Xanax works by enhancing the natural chemicals in the brain. This alteration creates a calming effect that helps to reverse certain negative feelings like fear and stress. It is important to note that Xanax should only be given under complete supervision from your veterinarian. It is a heavy drug that is not without potential risk. Pet owners must ensure that the potential benefits greatly outweigh the possible harm.

What is Xanax Used For

Veterinarians typically prescribe Xanax to treat anxiety in dogs. However, that’s not the only reason why your vet may recommend the drug. Let’s take a look at all of the ways the conventional medication works for our furry companions.

Xanax for Anxiety

If your veterinary behavioralist diagnoses your dog with anxiety, they may recommend starting them on Xanax. With that being said, it is imperative that pet owners (as well as their vets) make sure that the dog is, in fact, suffering from anxiety and not a behavior issue caused by a lack of training. In a moment, we’ll discuss the clinical signs of anxiety and how to make sure you don’t misunderstand the symptoms.

Separation Anxiety

One of the most common forms of anxiety in dogs is that brought on my being apart from their owner. The condition is referred to as separation anxiety. Sadly, separation anxiety can greatly affect your dog’s quality of life. It can also significantly affect the dog owner’s life as every time they leave the house, panic ensues.

Firework & Thunderstorm Phobia

Additionally, some dogs suffer greatly from noise phobias. Whether it’s thunderstorms, fireworks, or simply loud sounds, noise phobias can cause Fido to go into total panic mode. This can particularly be a large issue if you live in a part of the country that experiences months of heavy rain and thunderstorms. Additionally, holidays like the Fourth of July and New Years Eve can ultimately cause a lot of anxiety for dogs with noise phobias. Check here how to calm your dog from fireworks phobias.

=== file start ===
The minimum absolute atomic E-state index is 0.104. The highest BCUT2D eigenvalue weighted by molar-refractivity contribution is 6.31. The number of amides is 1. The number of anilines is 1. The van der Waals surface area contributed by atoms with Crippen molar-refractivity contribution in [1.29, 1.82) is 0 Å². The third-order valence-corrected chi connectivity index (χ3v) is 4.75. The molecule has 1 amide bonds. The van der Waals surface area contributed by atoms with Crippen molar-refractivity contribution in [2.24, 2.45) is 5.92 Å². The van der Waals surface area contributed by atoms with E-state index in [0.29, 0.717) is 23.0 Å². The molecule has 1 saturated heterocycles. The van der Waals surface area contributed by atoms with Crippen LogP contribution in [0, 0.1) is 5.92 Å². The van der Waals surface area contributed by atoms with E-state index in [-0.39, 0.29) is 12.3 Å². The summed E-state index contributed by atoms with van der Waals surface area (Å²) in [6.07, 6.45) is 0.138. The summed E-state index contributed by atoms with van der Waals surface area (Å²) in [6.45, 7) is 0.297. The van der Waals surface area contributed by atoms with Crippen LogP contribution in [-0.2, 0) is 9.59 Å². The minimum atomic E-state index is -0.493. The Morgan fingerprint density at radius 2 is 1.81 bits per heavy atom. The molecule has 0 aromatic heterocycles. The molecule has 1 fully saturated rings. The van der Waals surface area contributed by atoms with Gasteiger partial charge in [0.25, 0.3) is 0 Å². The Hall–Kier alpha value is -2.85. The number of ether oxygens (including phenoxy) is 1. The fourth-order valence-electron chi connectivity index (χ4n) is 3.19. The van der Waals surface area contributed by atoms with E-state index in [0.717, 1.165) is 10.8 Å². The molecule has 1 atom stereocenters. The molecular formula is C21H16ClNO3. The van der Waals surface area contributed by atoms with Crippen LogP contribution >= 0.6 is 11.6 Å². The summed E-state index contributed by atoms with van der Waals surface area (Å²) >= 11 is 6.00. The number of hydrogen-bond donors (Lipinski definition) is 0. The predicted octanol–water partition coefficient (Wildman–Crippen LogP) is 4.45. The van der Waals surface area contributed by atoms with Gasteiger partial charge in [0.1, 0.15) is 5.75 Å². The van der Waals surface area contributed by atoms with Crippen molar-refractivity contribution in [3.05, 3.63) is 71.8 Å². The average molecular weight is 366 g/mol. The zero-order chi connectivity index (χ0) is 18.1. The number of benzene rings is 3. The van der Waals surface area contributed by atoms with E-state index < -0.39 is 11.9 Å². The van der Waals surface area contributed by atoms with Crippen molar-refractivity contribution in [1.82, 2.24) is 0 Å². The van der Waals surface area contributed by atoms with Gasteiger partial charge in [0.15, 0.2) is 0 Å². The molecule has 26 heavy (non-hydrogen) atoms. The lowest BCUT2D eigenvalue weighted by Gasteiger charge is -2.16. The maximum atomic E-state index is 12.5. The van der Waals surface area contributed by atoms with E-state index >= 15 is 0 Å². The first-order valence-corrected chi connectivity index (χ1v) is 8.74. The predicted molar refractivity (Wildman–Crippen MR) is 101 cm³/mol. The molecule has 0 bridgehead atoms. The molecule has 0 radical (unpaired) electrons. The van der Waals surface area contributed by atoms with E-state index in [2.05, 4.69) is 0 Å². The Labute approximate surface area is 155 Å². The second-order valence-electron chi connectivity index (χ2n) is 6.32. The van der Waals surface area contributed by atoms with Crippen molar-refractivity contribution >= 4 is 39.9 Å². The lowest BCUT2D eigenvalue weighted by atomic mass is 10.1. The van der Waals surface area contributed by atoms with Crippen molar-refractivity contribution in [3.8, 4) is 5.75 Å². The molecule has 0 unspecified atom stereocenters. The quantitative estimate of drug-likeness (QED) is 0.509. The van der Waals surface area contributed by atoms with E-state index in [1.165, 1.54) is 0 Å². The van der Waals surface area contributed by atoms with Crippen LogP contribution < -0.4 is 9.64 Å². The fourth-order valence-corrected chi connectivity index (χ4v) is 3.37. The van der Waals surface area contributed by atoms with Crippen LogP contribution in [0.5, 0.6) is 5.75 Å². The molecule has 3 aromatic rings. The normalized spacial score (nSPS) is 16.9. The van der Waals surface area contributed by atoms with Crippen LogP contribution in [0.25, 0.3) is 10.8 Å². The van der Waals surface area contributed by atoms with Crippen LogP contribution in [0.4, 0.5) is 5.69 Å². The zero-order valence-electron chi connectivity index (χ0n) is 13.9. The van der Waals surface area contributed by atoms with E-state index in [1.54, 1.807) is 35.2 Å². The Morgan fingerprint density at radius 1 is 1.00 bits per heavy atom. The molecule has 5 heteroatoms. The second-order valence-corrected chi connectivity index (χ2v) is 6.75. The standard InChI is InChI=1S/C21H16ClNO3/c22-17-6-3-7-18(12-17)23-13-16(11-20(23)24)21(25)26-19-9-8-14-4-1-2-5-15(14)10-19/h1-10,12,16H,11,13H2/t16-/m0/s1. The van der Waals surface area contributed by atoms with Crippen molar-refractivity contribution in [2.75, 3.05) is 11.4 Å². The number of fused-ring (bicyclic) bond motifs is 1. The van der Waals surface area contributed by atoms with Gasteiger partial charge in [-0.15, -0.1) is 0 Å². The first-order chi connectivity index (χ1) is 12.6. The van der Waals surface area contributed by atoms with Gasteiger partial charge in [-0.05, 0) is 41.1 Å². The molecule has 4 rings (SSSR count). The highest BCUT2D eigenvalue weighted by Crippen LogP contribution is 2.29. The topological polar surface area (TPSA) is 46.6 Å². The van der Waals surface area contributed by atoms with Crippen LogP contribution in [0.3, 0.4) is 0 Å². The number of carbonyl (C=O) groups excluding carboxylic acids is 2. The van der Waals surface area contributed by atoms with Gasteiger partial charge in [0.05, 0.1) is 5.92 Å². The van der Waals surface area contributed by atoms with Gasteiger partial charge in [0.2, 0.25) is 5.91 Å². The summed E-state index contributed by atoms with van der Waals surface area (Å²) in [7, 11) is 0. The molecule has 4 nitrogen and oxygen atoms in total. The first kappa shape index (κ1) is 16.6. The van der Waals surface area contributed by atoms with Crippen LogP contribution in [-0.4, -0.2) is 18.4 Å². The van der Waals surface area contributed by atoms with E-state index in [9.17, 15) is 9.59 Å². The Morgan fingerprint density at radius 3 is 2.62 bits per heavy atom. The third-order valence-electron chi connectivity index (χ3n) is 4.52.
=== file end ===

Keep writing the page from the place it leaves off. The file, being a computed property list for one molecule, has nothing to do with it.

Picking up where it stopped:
Post-Traumatic Stress

Additionally, veterinarians may prescribe Xanax to treat behavioral issues that develop from post-traumatic stress. For instance, if you have recently adopted your dog from the shelter and once home they begin showing signs of trauma and associated anxiety, Xanax may be used in a temporary manner to ease the dog into their new, safe home.

Depression

Vets may recommend Xanax on a short-term basis in cases of severe depression. For instance, the death of another pet or family member can cause dogs to fall into a deep depression, loss their appetite, and barely get out of bed. Again, like their owners, dogs can be highly sensitive creatures.

Anticonvulsant

To reiterate, Xanax is a member of the benzodiazepine family. Drugs that fall into this category alter the brain in a specific way that can be useful in terms of controlling seizures as they happen.

Appetite Stimulant

In other cases, veterinarians may prescribe Xanax for dogs as a means to boost their appetite. Often times, severe anxiety and depression will be accompanied by a total loss of appetite. This can lead to weight loss and the development of even more stress on the body. In these cases, dogs may benefit from conventional medication like Xanax.